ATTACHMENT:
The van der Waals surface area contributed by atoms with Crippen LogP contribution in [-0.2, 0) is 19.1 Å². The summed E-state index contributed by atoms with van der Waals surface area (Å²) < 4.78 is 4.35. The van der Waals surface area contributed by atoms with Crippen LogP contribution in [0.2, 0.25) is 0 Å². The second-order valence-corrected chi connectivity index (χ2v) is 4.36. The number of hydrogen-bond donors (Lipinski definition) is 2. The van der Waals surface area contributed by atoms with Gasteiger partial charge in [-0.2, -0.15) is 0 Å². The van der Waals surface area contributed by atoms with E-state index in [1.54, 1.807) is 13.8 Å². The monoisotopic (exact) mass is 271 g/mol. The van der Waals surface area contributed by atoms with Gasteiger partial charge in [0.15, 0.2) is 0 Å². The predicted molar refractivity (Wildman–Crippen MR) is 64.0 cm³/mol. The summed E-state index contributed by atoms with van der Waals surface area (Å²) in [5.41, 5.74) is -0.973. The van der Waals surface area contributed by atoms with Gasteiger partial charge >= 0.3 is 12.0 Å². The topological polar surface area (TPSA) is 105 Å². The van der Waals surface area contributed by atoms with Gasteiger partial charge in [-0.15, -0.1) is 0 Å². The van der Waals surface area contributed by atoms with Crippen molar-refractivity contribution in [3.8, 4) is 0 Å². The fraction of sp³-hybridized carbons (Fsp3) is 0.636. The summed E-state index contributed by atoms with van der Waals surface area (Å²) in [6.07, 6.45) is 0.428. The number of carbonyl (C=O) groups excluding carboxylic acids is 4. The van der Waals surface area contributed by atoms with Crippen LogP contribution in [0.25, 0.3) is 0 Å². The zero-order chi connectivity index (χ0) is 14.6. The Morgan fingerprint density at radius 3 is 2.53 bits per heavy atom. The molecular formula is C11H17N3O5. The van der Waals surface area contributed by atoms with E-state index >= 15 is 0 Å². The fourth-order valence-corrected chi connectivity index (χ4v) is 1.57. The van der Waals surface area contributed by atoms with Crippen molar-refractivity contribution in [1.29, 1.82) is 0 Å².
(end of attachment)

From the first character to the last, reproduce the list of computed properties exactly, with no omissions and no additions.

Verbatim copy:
The van der Waals surface area contributed by atoms with Crippen LogP contribution in [-0.2, 0) is 19.1 Å². The summed E-state index contributed by atoms with van der Waals surface area (Å²) < 4.78 is 4.35. The van der Waals surface area contributed by atoms with Crippen LogP contribution in [0.2, 0.25) is 0 Å². The second-order valence-corrected chi connectivity index (χ2v) is 4.36. The number of hydrogen-bond donors (Lipinski definition) is 2. The van der Waals surface area contributed by atoms with Gasteiger partial charge in [-0.2, -0.15) is 0 Å². The van der Waals surface area contributed by atoms with E-state index in [1.54, 1.807) is 13.8 Å². The monoisotopic (exact) mass is 271 g/mol. The van der Waals surface area contributed by atoms with Gasteiger partial charge in [0.15, 0.2) is 0 Å². The predicted molar refractivity (Wildman–Crippen MR) is 64.0 cm³/mol. The summed E-state index contributed by atoms with van der Waals surface area (Å²) in [5.41, 5.74) is -0.973. The van der Waals surface area contributed by atoms with Gasteiger partial charge >= 0.3 is 12.0 Å². The topological polar surface area (TPSA) is 105 Å². The van der Waals surface area contributed by atoms with Gasteiger partial charge in [-0.15, -0.1) is 0 Å². The van der Waals surface area contributed by atoms with Crippen molar-refractivity contribution in [3.8, 4) is 0 Å². The fraction of sp³-hybridized carbons (Fsp3) is 0.636. The summed E-state index contributed by atoms with van der Waals surface area (Å²) in [6.07, 6.45) is 0.428. The number of carbonyl (C=O) groups excluding carboxylic acids is 4. The van der Waals surface area contributed by atoms with Crippen LogP contribution in [0.25, 0.3) is 0 Å². The zero-order chi connectivity index (χ0) is 14.6. The Morgan fingerprint density at radius 3 is 2.53 bits per heavy atom. The molecular formula is C11H17N3O5. The van der Waals surface area contributed by atoms with E-state index >= 15 is 0 Å². The fourth-order valence-corrected chi connectivity index (χ4v) is 1.57. The van der Waals surface area contributed by atoms with Crippen molar-refractivity contribution in [1.29, 1.82) is 0 Å².